Below is Deloitte Access Economics’ Weekly economic briefing with what sure looks like a double-dip recession to me:
Deloitte Access Economics’ latest Business Outlook suggests that while Delta strain outbreaks of COVID-19 and associated lockdowns have delayed Australia’s economic recovery, a strong post-pandemic recovery is still on the table.
The impact of lockdowns through mid-to-late 2021 has clearly caused great economic harm – we estimate, for example, that the economy may have shrunk by almost $18 billion in the September quarter. Many businesses have been unable to operate, those businesses’ employees have been unable to work, and confidence has taken a hit.
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But 2020 showed us that the Australian economy and labour market do have the capacity to bounce back. And this time around we have a weapon in our arsenal that we didn’t have in 2020 – vaccines. Vaccinations are the best possible stimulus for our ailing economy – and forecasts for everything, from wages to unemployment and hospitalisation to haircuts, depend on vaccinations.
That’s why, despite the current economic pain, we’re still forecasting a substantial return to growth. This is demonstrated in the chart below, following a forecast 3.5% hit to September quarter activity.
But the economic recovery won’t be even across the board. The regions and sectors hardest hit by the pandemic will have their recoveries delayed compared to the average.
The sectors most directly impacted by lockdowns (hospitality, arts & recreation, and transport) still bear the scars of 2020. They’re also the most exposed to tourism, delaying their ability for a full force recovery until international borders are open once again.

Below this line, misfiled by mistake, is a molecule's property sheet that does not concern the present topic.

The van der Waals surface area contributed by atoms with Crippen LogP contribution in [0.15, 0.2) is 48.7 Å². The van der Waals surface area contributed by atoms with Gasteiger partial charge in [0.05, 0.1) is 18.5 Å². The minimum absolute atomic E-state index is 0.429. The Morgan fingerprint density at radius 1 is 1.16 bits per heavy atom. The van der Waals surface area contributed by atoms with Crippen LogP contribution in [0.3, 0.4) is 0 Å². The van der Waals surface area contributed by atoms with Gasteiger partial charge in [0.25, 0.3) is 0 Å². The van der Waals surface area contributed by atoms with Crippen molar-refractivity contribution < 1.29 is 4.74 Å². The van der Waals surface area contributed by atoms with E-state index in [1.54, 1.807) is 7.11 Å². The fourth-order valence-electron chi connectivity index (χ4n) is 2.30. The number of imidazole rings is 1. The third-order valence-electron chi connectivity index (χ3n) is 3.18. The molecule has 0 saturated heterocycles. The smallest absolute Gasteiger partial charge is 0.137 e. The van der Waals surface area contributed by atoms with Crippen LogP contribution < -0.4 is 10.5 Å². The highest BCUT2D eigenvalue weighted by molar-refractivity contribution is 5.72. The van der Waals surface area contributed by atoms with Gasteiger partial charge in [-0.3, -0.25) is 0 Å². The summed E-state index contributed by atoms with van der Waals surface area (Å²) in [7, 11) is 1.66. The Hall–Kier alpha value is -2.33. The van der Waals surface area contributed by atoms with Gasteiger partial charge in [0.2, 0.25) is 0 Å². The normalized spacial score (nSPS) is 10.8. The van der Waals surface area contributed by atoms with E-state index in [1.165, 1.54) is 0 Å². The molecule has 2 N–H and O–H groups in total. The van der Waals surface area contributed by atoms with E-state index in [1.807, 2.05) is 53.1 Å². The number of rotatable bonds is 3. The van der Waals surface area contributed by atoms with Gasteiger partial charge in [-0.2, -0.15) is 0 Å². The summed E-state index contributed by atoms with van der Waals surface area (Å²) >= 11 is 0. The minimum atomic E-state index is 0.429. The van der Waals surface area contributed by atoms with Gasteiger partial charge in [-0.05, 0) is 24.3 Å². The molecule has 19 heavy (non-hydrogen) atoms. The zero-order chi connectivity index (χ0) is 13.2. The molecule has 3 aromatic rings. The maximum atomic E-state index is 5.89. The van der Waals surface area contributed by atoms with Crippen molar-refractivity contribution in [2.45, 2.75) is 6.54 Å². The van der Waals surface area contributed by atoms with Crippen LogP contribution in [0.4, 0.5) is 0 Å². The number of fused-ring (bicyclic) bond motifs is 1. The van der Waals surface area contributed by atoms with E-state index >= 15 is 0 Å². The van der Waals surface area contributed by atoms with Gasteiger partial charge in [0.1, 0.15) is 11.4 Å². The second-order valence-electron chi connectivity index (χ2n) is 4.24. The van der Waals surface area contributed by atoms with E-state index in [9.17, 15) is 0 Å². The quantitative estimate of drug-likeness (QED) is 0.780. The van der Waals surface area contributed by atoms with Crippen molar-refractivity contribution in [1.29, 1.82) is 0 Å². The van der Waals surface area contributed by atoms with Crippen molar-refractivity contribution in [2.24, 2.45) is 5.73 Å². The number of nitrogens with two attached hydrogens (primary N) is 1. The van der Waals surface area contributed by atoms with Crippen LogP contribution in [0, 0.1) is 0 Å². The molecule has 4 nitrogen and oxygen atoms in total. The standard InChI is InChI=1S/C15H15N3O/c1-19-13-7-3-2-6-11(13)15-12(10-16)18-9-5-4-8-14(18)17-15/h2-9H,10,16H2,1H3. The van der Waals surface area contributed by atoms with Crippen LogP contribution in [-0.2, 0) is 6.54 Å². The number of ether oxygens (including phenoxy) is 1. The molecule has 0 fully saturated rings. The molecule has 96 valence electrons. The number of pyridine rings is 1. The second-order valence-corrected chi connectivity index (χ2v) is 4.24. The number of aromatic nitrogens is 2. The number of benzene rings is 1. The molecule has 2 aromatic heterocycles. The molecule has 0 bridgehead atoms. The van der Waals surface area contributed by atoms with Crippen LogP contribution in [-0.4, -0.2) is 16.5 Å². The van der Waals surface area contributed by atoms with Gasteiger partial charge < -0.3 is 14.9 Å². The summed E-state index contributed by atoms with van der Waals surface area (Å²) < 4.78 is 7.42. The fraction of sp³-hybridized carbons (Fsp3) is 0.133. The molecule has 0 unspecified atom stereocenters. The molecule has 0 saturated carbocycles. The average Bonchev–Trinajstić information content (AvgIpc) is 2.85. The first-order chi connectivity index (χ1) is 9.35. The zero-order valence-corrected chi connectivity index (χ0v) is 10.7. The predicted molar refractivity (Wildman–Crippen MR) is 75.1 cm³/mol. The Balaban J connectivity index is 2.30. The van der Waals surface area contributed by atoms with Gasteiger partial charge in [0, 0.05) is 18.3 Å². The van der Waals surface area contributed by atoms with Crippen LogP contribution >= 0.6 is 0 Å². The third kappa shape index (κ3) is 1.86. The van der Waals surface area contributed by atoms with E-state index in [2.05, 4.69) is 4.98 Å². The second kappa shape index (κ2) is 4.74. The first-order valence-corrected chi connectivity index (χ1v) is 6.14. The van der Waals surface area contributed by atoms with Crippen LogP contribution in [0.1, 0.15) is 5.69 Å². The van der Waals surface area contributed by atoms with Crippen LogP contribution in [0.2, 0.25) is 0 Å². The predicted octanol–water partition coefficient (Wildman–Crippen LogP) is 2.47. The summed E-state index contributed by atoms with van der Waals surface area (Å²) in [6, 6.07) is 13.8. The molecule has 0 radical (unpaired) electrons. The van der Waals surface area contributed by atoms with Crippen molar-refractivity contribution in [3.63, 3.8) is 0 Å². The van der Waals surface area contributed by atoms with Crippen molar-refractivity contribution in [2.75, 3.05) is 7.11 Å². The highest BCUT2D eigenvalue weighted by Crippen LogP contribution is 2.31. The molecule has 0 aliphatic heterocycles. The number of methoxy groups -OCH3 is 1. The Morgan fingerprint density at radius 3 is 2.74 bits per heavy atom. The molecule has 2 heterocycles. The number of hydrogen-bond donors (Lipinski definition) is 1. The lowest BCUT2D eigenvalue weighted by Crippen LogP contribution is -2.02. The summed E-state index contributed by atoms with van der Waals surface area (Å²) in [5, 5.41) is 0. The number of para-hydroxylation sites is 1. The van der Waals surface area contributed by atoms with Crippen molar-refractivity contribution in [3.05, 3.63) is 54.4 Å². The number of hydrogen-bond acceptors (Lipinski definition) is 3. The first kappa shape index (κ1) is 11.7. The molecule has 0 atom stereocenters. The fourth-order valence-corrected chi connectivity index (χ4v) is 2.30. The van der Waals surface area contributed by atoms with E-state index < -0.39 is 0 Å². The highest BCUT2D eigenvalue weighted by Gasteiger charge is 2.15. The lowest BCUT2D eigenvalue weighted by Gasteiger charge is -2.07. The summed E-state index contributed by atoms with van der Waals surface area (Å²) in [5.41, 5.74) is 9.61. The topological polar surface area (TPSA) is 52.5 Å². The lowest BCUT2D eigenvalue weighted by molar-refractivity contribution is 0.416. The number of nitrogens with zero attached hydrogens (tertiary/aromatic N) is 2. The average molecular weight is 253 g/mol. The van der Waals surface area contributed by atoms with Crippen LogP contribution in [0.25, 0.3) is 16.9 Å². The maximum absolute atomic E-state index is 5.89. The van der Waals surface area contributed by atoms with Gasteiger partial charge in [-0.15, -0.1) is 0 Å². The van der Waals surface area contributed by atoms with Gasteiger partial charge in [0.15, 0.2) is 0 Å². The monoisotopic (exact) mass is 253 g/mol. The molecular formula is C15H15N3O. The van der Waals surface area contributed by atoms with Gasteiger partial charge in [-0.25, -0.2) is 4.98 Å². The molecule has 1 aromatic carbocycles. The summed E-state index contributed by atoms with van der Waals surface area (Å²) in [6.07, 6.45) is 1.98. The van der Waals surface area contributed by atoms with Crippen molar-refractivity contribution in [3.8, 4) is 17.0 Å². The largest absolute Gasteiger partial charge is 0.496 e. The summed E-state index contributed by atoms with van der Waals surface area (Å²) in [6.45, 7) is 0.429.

At a state and territory level, those that have remained most shielded from the pandemic thus far will continue to benefit in terms of their short-term economic growth. But they should also vaccinate fast, ready for the day Delta breaks down the door, or for when they open their borders to the rest of Australia and the world.
The September quarter of 2021 will likely be a horror for the Victorian, ACT, and especially New South Wales economies, dragging down 2021-22 economic growth. But once vaccination rates enable the lifting of lockdowns (and News South Wales has hit that button), they will all experience a return to growth.
The success thus far of shutting out COVID in Queensland, Western Australia, South Australia and Tasmania is forecast to see each of these states experience robust economic growth through 2021-22.
South Australia, for example, is benefiting on the ‘people power’ front, with more interstate migration going its way than it is used to seeing, and Queensland is also attracting interstate migrants. But it has a problem – not enough vaccines in arms. The Sunshine State’s great success in shutting out COVID is delivering big economic benefits, but those successes are fragile, and given its large tourism base, Queensland will remain at greater risk of the Delta blues until its vaccine hesitancy and complacency are finally overcome.